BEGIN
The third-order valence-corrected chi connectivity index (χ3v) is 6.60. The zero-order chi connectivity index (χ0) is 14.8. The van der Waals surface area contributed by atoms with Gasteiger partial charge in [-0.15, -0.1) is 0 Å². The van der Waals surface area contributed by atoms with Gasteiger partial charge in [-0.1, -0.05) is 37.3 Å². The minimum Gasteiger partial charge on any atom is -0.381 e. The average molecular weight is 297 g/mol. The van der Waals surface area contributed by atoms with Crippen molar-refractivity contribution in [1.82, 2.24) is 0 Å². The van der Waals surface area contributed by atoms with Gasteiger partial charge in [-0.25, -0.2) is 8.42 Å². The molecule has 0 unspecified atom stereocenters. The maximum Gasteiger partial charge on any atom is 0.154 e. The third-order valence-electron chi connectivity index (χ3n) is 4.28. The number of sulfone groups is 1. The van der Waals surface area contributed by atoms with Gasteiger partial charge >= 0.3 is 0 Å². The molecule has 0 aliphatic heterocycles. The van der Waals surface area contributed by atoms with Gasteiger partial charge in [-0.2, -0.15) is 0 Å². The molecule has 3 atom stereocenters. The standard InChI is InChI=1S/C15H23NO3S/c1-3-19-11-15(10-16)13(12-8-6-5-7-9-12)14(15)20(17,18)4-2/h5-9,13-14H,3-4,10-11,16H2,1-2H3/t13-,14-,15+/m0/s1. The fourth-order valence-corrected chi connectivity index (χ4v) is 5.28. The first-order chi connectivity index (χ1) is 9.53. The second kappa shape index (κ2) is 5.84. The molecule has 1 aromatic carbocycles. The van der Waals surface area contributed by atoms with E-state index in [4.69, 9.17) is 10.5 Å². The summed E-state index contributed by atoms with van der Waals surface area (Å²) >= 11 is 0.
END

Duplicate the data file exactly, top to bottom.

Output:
The third-order valence-corrected chi connectivity index (χ3v) is 6.60. The zero-order chi connectivity index (χ0) is 14.8. The van der Waals surface area contributed by atoms with Gasteiger partial charge in [-0.15, -0.1) is 0 Å². The van der Waals surface area contributed by atoms with Gasteiger partial charge in [-0.1, -0.05) is 37.3 Å². The minimum Gasteiger partial charge on any atom is -0.381 e. The average molecular weight is 297 g/mol. The van der Waals surface area contributed by atoms with Crippen molar-refractivity contribution in [1.82, 2.24) is 0 Å². The van der Waals surface area contributed by atoms with Gasteiger partial charge in [-0.25, -0.2) is 8.42 Å². The molecule has 0 unspecified atom stereocenters. The maximum Gasteiger partial charge on any atom is 0.154 e. The third-order valence-electron chi connectivity index (χ3n) is 4.28. The number of sulfone groups is 1. The van der Waals surface area contributed by atoms with Gasteiger partial charge >= 0.3 is 0 Å². The molecule has 0 aliphatic heterocycles. The van der Waals surface area contributed by atoms with Gasteiger partial charge in [-0.2, -0.15) is 0 Å². The molecule has 3 atom stereocenters. The standard InChI is InChI=1S/C15H23NO3S/c1-3-19-11-15(10-16)13(12-8-6-5-7-9-12)14(15)20(17,18)4-2/h5-9,13-14H,3-4,10-11,16H2,1-2H3/t13-,14-,15+/m0/s1. The fourth-order valence-corrected chi connectivity index (χ4v) is 5.28. The first-order chi connectivity index (χ1) is 9.53. The second kappa shape index (κ2) is 5.84. The molecule has 1 aromatic carbocycles. The van der Waals surface area contributed by atoms with E-state index in [4.69, 9.17) is 10.5 Å². The summed E-state index contributed by atoms with van der Waals surface area (Å²) >= 11 is 0.